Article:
In Case You Missed It: UW Still Doing Well Despite Cries of Poverty, Entitlements Could Slow Down Economic Growth, and Supreme Court Tariff Fight

MacIver News Service | April 18, 2019

Happy Easter Weekend! It’s been a busy week in Wisconsin with Governor Evers wanting to revise the Foxconn deal, and the release of the Mueller Report. Here are some important stories for the fiscal conservative, in case you missed it.

Section 232 Tariffs Taken to the Supreme Court

The American Institute for International Steel (AIIS) filed a petition with the United States Supreme Court to end Section 232 tariffs on steel and aluminum. AIIS argues in their petition that the 25 percent tariff on steel and 10 percent tariff on aluminum President Trump enacted in March 2018, after invoking Section 232 in 2017, are part of “an unconstitutional delegation of legislative power to the president”. In a March ruling, the U.S. Court of International Trade panel said it has to uphold the previous Supreme Court ruling, despite expressing concerns about the broad authority given to the President under Section 232.

Funding Rankings Show Sky Not Falling For UW System

The MacIver Institute’s Matt Kittle took a deeper look into funding rankings for the UW system relative to other Midwestern states. 2016 rankings, the latest available, show Wisconsin ranking 13th in per capita higher education spending. This puts Wisconsin behind Iowa (8th) and Michigan (12th), but ahead of Indiana (24th) and Minnesota (29th). This comes at a time when UW-Madison Chancellor Rebecca Blank continues to talk about the “challenges” of state budget cuts. The UW-Madison continues to be highly ranked, at 43rd worldwide and 23rd among United States institutions.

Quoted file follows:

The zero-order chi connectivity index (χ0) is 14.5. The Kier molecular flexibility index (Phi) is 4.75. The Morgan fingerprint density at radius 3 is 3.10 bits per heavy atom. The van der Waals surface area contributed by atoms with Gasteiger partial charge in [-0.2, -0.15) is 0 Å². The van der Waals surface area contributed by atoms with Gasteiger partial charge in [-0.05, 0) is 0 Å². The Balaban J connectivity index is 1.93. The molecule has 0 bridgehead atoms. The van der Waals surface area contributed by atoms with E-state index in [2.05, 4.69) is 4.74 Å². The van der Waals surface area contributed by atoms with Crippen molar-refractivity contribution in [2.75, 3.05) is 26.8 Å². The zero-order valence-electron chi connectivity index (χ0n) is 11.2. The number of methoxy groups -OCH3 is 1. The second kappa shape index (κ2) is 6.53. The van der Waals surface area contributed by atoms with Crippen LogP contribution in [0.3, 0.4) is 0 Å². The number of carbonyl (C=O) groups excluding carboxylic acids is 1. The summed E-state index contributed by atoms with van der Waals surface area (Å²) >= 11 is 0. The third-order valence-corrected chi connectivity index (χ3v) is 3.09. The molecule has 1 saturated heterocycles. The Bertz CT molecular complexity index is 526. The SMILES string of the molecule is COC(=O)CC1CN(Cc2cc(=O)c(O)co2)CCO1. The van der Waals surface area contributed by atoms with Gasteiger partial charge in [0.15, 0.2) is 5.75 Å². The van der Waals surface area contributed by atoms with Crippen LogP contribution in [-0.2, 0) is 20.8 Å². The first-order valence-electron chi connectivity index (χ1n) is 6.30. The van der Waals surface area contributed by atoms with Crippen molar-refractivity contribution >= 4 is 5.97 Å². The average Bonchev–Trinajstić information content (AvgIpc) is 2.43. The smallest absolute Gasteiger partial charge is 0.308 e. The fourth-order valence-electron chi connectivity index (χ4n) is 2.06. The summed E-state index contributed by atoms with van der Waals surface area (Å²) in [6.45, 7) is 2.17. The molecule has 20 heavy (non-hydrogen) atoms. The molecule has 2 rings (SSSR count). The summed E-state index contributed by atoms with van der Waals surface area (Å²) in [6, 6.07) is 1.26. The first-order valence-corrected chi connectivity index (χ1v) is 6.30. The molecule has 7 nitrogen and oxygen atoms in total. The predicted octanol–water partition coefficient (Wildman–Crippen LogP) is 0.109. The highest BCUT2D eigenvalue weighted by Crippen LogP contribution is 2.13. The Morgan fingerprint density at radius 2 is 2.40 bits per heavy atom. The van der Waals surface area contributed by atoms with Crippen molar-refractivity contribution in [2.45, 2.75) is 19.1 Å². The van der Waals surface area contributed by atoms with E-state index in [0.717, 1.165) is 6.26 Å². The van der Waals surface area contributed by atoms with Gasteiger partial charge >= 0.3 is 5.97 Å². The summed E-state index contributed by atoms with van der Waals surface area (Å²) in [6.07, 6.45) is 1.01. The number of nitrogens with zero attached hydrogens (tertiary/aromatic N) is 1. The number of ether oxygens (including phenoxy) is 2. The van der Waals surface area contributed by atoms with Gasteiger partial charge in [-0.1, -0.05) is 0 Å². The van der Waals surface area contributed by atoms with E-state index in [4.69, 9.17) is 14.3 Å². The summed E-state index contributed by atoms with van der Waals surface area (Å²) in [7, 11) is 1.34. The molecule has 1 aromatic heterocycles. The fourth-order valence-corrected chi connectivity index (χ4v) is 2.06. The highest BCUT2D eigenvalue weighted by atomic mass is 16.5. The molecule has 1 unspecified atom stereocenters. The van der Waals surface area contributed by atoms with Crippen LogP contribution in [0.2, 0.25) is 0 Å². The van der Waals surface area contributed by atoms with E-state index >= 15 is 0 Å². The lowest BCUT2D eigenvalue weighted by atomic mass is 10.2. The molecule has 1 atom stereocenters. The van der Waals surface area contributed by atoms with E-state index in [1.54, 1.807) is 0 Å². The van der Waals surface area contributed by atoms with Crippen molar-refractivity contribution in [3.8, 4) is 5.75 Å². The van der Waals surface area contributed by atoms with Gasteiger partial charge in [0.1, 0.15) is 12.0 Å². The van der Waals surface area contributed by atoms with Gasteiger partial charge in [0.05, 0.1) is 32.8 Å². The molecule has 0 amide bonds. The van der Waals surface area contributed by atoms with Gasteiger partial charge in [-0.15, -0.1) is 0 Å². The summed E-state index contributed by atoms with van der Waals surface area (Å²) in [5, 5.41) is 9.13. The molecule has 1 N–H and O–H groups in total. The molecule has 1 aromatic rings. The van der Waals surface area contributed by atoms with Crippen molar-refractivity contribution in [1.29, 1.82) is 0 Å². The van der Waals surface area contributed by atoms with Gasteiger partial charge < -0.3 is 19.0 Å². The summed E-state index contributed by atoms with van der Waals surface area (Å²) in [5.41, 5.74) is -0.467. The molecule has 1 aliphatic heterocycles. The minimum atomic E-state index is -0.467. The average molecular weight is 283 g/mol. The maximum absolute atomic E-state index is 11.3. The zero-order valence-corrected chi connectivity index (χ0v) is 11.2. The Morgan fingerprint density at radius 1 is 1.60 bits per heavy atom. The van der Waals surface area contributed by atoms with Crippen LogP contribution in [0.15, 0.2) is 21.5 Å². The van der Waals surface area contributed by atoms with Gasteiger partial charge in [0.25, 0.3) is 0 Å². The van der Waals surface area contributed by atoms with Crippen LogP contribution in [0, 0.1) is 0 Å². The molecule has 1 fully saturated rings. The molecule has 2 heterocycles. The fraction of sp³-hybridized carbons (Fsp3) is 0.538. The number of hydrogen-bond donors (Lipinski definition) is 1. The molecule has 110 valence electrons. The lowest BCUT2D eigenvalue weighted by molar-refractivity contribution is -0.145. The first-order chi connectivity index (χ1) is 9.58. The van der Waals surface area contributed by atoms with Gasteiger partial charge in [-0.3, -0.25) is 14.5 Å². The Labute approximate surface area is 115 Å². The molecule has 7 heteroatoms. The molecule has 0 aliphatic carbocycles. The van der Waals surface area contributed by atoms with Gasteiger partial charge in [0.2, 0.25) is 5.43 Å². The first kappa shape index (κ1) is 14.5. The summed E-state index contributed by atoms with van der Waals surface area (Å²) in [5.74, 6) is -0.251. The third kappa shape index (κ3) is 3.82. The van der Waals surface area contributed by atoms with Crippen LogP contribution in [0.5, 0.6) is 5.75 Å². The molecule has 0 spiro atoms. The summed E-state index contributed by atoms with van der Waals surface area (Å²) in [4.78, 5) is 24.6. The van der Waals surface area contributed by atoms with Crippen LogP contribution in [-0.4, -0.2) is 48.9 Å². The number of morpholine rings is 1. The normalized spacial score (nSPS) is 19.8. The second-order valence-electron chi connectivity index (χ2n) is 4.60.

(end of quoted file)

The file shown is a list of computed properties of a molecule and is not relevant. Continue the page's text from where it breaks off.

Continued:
The Hill: Wisconsin Deserves Full Transparency About Voucher Programs

In an opinion piece for The Hill, Vicki Alger and Martin Lueken argue Wisconsin needs full transparency for the school voucher system. Despite concerns by Democrats that vouchers harm those who remain in public schools, 24 of 26 studies done on the competitive school choice programs found that test scores improve for students remaining in public schools. Four of those studies were done on Milwaukee’s program. The voucher program also only makes up $119 million of the proposed $11.5 billion in total local, state and federal funding .Transparency is necessary to allow parents and taxpayers to see the full story. While transparency is a good goal, it has to be honest, according to a MacIver report, the City of Racine was less than honest with taxpayers about the cost of a voucher program.

Greenspan: American Economic Growth Will Slow Because of Entitlements

Former Federal Reserve Chairman Alan Greenspan said that while the economy is growing now, the increasing population combined with the burden of entitlements will cause long term growth to “fade very dramatically”. The entitlements are “draining capital investment dollar for dollar”, he says. Greenspan points to Europe as proof that a slowdown will happen unless reform happens.

U.S. Trade Deficit Decreases in February

The U.S. trade deficit fell to its lowest level since last June according to the Commerce Department. This defied expectations of economists, who predicted it would increase to $53.8 billion. Instead, the trade deficit dropped from $51.1 billion to $49.4 billion. Exports to China increased by $1.6 billion, while imports fell $1.5 billion. One possible reason for the drop is the increase in civilian aircraft orders. Overall, exports rose $2.3 billion to $209.7 billion, while imports increased $600 million to $259.1 billion.